The Scientist

» culture, evolution and microbiology

Most Recent

image: Fighting Back

Fighting Back

By | February 1, 2016

Plants can’t run away from attackers, so they’ve evolved unique immune defenses to protect themselves.

0 Comments

image: iDarwin

iDarwin

By | February 1, 2016

A synthetic interview with the father of evolutionary theory, now available as a smartphone app, teaches students and the public about the famed biologist.

3 Comments

image: Scientific Literacy Redefined

Scientific Literacy Redefined

By | February 1, 2016

Researchers could become better at engaging in public discourse by more fully considering the social and cultural contexts of their work.

9 Comments

image: Speaking of Science

Speaking of Science

By | February 1, 2016

February 2016's selection of notable quotes

1 Comment

image: The Fungi Within

The Fungi Within

By | February 1, 2016

Diverse fungal species live in and on the human body.

0 Comments

image: The Mycobiome

The Mycobiome

By | February 1, 2016

The largely overlooked resident fungal community plays a critical role in human health and disease.

10 Comments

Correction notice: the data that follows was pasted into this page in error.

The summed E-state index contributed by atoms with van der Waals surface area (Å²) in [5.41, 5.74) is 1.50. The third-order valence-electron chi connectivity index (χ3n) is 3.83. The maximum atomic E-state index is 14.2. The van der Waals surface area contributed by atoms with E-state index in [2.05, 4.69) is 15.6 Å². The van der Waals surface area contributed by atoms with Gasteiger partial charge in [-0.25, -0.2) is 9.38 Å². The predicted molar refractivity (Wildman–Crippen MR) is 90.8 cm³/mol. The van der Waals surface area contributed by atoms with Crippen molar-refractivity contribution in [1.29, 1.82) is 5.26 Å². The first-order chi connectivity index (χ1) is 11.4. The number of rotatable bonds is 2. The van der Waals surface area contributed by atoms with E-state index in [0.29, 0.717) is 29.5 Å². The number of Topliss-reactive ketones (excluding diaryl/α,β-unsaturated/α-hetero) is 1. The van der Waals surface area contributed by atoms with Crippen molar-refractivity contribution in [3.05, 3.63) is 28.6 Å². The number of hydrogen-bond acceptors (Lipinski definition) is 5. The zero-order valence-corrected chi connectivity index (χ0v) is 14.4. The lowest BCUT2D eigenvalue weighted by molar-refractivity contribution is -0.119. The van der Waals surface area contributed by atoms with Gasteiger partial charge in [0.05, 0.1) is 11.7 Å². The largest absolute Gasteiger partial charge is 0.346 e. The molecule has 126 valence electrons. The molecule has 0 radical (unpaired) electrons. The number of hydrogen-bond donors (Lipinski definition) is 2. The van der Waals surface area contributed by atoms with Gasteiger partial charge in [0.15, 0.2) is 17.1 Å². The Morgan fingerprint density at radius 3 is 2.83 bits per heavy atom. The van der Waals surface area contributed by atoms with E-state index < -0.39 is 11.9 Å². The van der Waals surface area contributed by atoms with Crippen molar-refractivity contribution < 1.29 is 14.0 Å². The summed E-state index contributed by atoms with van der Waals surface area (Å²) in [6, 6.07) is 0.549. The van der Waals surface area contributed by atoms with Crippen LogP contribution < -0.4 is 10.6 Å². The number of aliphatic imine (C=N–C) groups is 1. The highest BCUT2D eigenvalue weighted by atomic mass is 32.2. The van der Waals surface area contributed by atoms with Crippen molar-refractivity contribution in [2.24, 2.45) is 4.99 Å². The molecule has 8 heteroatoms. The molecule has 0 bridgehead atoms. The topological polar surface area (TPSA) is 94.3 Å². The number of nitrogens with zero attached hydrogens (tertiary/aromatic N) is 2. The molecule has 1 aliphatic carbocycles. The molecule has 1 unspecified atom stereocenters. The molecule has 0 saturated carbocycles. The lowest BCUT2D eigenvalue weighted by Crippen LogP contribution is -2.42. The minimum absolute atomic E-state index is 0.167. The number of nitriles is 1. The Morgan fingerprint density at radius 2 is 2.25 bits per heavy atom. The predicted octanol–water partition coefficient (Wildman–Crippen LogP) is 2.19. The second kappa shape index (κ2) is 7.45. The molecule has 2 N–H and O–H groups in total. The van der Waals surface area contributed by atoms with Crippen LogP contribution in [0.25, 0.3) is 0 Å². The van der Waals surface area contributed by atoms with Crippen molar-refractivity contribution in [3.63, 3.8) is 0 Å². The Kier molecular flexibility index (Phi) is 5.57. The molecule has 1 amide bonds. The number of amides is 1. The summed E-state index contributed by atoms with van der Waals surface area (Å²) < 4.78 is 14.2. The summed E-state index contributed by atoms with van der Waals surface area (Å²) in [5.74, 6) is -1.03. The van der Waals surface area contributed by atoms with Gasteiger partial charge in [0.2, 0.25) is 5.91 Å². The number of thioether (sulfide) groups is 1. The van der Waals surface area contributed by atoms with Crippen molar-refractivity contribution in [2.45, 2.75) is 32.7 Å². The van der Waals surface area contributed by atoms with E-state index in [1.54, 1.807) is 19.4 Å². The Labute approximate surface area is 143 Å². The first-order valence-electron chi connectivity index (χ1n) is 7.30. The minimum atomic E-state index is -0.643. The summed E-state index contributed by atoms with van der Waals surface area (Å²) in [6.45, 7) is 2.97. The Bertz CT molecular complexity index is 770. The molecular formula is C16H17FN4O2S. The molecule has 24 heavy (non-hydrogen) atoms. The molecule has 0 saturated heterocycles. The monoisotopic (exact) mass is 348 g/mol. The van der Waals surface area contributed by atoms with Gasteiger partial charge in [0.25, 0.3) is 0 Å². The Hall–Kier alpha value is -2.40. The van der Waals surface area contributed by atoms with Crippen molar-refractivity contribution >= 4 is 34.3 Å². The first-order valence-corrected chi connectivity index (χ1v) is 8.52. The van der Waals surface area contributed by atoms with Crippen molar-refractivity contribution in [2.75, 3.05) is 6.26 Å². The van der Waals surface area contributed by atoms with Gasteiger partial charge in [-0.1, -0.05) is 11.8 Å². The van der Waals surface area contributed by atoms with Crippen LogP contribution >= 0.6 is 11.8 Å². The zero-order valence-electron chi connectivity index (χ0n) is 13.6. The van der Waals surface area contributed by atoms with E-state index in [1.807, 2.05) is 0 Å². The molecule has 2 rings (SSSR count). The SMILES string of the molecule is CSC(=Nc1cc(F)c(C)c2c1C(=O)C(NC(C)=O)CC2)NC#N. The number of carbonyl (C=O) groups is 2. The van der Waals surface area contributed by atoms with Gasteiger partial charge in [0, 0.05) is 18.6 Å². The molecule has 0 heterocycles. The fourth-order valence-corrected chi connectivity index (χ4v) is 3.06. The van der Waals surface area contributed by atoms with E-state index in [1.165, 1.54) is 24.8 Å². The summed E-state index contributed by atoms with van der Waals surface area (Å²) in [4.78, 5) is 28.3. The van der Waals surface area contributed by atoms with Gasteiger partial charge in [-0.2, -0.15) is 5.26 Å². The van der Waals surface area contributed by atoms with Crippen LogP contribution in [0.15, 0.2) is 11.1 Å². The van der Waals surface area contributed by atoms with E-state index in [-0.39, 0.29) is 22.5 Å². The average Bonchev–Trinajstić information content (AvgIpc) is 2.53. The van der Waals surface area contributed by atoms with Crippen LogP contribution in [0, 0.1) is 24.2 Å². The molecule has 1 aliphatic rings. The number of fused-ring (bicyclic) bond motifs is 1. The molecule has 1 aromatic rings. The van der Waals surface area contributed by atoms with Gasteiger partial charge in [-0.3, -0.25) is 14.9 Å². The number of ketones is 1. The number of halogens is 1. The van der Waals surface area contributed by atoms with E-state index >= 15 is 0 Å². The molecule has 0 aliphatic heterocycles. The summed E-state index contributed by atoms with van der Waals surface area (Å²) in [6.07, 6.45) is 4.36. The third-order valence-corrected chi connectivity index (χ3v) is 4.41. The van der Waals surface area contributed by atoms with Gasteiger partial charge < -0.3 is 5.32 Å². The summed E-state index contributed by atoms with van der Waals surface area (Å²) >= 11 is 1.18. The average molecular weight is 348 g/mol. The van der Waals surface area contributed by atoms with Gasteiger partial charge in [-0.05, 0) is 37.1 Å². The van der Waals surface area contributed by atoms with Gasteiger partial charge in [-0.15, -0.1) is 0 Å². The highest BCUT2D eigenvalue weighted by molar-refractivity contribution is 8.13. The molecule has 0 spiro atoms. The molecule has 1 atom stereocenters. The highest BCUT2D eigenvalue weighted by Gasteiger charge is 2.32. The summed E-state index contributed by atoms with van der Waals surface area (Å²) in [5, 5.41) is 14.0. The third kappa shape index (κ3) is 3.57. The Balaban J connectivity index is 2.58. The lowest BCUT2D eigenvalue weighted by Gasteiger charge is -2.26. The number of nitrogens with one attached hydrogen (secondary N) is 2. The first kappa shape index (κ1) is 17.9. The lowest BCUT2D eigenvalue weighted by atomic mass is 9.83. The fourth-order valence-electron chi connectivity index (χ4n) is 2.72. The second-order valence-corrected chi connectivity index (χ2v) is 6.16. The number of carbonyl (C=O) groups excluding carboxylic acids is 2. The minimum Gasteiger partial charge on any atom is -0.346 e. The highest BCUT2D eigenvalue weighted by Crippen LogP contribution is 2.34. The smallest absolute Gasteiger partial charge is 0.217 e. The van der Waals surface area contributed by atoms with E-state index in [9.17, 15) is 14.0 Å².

image: Jason Holliday: Tree Tracker

Jason Holliday: Tree Tracker

By | February 1, 2016

Associate Professor, Virginia Tech, Department of Forest Resources and Environmental Conservation. Age: 37

0 Comments

image: AAUP Champion Dies

AAUP Champion Dies

By | January 26, 2016

Jordan Kurland, associate general secretary of the American Association of University Professors, has passed away at age 87. 

0 Comments

image: Lizard Secretes Heat

Lizard Secretes Heat

By | January 25, 2016

Researchers confirm the unprecedented endothermic abilities of a South American reptile.

1 Comment

image: Counting Cells

Counting Cells

By | January 11, 2016

A person likely carries the same number of human and microbial cells, according to a new estimate.

1 Comment

Popular Now

  1. How Plants Evolved Different Ways to Make Caffeine
  2. Thomson Reuters Predicts Nobelists
    The Nutshell Thomson Reuters Predicts Nobelists

    According to citation statistics, researchers behind programmed cell death pathways and CRISPR/Cas9 are among those in line for Nobel Prizes this year.

  3. Sequencing Reveals Genomic Diversity of the Human Brain
  4. Reviewing Results-Free Manuscripts
    The Nutshell Reviewing Results-Free Manuscripts

    An open-access journal is trialing a peer-review process in which reviewers do not have access to the results or discussion sections of submitted papers.

RayBiotech